These officers were trained to think on their feet. Their reaction time to a tactical problem presented to them in a classroom environment was all of thirty minutes. This timespan was the limit with which they had to work to come up with an implementable tactical solution, and each solution had to be put into practice immediately. contrast this to the "Sandhurst Method", where senior officers would break the class up into discussion groups, and at a leisurely pace, quietly talk and discuss their solutions. No time limit imposed, no pressure to perform. In Germany, the emphasis was on "Do it QUICK". Junior officers were encouraged to be very critical of solutions presented, something Sandhurst grads were not taught. The result was that German infantry could adapt to changing tactical situations and have a workable solution to issue attack orders in less time than it took the British to talk about it or the French to communicate their desires to their superiors. The payoff came in 1940, with the German Army managing to browbeat France into surrender on the back of the very quality of these officers.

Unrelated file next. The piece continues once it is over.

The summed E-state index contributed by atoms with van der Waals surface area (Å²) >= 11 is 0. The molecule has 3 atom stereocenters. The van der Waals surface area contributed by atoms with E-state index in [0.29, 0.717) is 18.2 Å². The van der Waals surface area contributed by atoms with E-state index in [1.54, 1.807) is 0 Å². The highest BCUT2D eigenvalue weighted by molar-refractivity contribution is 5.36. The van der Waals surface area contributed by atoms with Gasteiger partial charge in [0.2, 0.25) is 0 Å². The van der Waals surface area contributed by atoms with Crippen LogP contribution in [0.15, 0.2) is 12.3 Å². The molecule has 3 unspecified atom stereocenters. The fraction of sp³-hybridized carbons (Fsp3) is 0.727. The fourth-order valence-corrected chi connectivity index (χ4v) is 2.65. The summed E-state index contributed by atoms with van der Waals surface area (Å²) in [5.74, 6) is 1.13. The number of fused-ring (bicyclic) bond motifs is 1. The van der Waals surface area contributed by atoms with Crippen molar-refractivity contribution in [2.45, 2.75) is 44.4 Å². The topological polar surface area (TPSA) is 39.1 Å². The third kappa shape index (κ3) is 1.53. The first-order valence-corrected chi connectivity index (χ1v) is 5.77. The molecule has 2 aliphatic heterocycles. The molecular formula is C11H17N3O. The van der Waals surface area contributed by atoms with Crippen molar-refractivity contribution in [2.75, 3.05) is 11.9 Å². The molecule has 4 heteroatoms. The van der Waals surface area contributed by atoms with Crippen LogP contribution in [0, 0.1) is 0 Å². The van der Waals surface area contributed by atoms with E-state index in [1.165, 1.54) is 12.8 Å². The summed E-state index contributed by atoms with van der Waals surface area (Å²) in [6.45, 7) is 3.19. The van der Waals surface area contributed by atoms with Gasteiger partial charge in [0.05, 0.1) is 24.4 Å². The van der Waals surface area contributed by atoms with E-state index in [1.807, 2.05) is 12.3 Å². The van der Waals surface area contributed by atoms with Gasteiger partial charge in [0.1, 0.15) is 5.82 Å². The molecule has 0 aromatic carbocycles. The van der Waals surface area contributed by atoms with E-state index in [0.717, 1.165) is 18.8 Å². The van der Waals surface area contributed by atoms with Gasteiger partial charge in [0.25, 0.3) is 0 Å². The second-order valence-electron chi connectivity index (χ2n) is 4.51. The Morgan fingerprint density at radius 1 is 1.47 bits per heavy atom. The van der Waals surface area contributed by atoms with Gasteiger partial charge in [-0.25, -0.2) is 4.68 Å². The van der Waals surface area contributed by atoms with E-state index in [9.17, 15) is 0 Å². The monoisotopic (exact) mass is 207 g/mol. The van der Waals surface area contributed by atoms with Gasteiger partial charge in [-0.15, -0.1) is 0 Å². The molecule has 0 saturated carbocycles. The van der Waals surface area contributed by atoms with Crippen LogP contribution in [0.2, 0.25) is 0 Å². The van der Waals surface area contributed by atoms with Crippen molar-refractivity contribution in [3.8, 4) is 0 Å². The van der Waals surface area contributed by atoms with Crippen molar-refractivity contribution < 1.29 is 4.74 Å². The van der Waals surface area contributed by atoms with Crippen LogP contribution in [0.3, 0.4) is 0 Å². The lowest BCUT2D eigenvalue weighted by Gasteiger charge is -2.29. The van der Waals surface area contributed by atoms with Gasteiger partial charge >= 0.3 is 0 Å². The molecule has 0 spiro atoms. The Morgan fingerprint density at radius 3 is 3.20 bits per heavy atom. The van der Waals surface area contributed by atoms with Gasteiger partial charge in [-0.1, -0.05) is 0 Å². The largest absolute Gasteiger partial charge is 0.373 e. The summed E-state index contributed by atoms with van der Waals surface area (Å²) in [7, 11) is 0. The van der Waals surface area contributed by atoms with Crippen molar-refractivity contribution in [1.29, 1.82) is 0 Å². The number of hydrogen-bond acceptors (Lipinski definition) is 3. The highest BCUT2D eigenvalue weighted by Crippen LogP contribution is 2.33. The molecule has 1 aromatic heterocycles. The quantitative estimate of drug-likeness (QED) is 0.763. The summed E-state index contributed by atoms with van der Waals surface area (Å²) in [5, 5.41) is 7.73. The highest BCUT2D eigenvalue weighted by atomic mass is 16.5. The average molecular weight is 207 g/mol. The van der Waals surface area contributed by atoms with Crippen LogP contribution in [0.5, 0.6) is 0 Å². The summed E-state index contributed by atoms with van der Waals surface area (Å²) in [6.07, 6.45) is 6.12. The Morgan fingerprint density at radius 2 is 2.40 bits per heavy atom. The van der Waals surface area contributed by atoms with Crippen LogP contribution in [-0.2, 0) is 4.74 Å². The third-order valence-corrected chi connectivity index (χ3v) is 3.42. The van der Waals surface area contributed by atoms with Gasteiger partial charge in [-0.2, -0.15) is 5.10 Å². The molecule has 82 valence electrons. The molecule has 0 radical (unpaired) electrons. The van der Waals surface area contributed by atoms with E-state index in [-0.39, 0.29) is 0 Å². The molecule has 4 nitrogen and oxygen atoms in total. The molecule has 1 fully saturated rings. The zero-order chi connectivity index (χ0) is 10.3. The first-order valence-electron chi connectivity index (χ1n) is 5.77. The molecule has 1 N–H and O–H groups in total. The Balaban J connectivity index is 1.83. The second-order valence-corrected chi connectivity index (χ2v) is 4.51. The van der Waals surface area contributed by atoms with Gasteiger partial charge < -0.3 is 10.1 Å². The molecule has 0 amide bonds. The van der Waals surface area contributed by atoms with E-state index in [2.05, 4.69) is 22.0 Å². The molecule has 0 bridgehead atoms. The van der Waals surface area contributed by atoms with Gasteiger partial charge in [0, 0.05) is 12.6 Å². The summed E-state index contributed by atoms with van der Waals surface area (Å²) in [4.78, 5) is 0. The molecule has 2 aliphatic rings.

The Reichswher looked upon Ernst Rohm's ideas for integration with undisguised HORROR. It was going to upset all their carefully formulated plans.

    Industrialists also looked at Rohm with undisguised contempt. The Krupp family head with their opinion of the SA. Krupps' had the most to gain of any company, and their public statements were not kin to Rohms plans at all. Krupp's claimed that "Re-armament is too serious an issue to be left in the hands of drunkards and homosexuals."